Against this backdrop, production and marketing of wood-based fuels are widely unregulated and informal, with inevitable consequences, including:

  • Unchecked exploitation in open-access areas, with little regard for reforestation and virtually no investment in woodfuel production
  • Market prices that reflect exploitation costs only
  • Highly inequitable sharing of benefits; while urban traders and freight hauliers realise substantial profits, the government gets no revenues, and rural communities face dwindling firewood supplies.

This situation adversely impacts poverty alleviation policies and puts vulnerable segments of society at risk. In many developing countries, gathering firewood is the task done by women and children, which can be a serious disadvantage to them. Despite this, the mounting woodfuel crisis has not reached high level political attention and may not become an important issue for many years to come. Until women’s workloads become intolerable, affecting rural livelihoods overall, the situation may make no impact on heads of households or community and national leaders. At some point, firewood will get so scarce that rural households may turn to dung and crop residues as alternative sources of fuel. These factors tend to conceal the negative consequences of unsustainable firewood exploitation. By the time action is taken, irreversible destruction of the existing forest cover may have taken place. 

In settlement areas and urban agglomerations, the presence impoverished people with neither land nor any ‘productive’ occupation encourages massive unregulated firewood exploitation as a source of income, which often results in concentric deforestation circles being pushed farther and farther away from the centres of consumption and demand. The trend towards commercialisation of biomass fuels (including more easily transportable loads of charcoal) further exacerbates overexploitation of forest resources. These two factors mask the increasing scarcity of firewood, and the entire system drifts towards inevitable collapse.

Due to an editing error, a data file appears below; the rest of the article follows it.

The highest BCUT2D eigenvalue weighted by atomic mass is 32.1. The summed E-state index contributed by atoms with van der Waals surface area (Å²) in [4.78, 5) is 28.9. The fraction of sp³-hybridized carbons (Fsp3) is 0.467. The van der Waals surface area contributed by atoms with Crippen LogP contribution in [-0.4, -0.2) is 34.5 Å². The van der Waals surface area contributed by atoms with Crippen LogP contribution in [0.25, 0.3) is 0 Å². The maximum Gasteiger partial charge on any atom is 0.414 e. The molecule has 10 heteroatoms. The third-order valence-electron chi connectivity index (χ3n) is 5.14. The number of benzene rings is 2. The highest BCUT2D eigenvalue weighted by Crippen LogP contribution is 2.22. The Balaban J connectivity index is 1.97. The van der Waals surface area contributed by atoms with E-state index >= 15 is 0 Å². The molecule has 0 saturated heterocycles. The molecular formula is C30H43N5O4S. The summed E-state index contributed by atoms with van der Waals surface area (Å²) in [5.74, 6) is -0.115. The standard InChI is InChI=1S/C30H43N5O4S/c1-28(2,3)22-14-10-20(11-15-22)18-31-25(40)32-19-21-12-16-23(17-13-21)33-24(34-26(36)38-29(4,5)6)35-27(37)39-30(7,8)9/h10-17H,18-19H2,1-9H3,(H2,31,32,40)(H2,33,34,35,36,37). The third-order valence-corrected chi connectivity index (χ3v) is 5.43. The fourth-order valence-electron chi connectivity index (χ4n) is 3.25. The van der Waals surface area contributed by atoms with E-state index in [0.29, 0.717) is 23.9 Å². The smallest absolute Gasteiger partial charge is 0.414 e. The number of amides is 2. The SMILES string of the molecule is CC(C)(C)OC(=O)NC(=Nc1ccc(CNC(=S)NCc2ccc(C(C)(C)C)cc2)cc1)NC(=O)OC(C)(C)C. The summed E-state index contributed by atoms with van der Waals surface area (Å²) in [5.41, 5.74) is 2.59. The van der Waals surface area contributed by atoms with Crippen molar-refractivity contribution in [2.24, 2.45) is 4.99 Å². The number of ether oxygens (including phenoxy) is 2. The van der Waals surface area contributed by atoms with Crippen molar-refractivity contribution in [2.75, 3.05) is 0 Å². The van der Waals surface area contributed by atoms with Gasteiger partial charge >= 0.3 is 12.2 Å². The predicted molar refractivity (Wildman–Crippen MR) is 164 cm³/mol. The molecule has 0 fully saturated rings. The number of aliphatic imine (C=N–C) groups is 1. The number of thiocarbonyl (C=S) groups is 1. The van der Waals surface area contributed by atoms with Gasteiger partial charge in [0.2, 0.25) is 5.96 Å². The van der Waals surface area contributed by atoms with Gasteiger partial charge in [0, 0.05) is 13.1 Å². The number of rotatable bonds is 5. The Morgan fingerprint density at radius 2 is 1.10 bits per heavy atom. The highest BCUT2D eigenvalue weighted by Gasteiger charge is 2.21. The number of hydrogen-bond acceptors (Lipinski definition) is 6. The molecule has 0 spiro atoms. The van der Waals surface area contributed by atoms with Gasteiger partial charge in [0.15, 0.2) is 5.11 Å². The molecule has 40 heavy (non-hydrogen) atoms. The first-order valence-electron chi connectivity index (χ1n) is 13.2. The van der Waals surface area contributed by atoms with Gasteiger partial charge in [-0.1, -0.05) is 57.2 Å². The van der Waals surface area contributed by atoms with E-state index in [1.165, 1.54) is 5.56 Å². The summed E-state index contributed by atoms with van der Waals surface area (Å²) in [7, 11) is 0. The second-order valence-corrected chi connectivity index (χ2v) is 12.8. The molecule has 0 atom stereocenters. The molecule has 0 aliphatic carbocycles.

People are generally reluctant to accept prices significantly higher than the exploitation costs and will not tolerate reduced extraction rates until firewood becomes either unavailable or its increasing scarcity provides a strong economic incentive for sustainable woodfuel production. Consequently, sustainable firewood production appears most feasible close to centres of consumption, and/or where forest degradation/deforestation problems can be easily observed. These conditions exist around many urban settlements located in semi-arid zones – such as the Sahel, or in areas of Eastern and Southern Africa.

Wood Energy - Africa's Green Energy Future, A film by GIZ HERA

GIZ Eschborn, 2010
Design: Michael Netzhammer und Jörn Breiholz
Responsible: Lisa Feldmann and Verena Brinkmann, GIZ HERA

The sustainable production of wood as a renewable energy source has huge potential for Africa. The afforestation of degraded landscapes, establishment of wood plantations and the sustainable management of natural forests can all serve to increase energy security, provide access to energy, and reduce dependency on fossil fuels. The GIZ HERA -- Poverty Oriented Basic Energy Services Programme has produced and put together an audio slideshow which promotes the idea of wood energy as a modern and potentially renewable source of energy. It shows examples from different countries where wood is sustainably produced and processed efficiently for energy purposes.

available in

English and French

Wood Energy – renewable, profitable, and modern
Talking points for lobbyists
GIZ Eschborn, 2010
Author: Steve Sepp, ECO Consulting Group
Responsible:  Marlis Kees, GIZ HERA 
I. Seven key-advantages of wood-based fuels
II. Principal challenges
III. Success stories, 1.39 MB (english)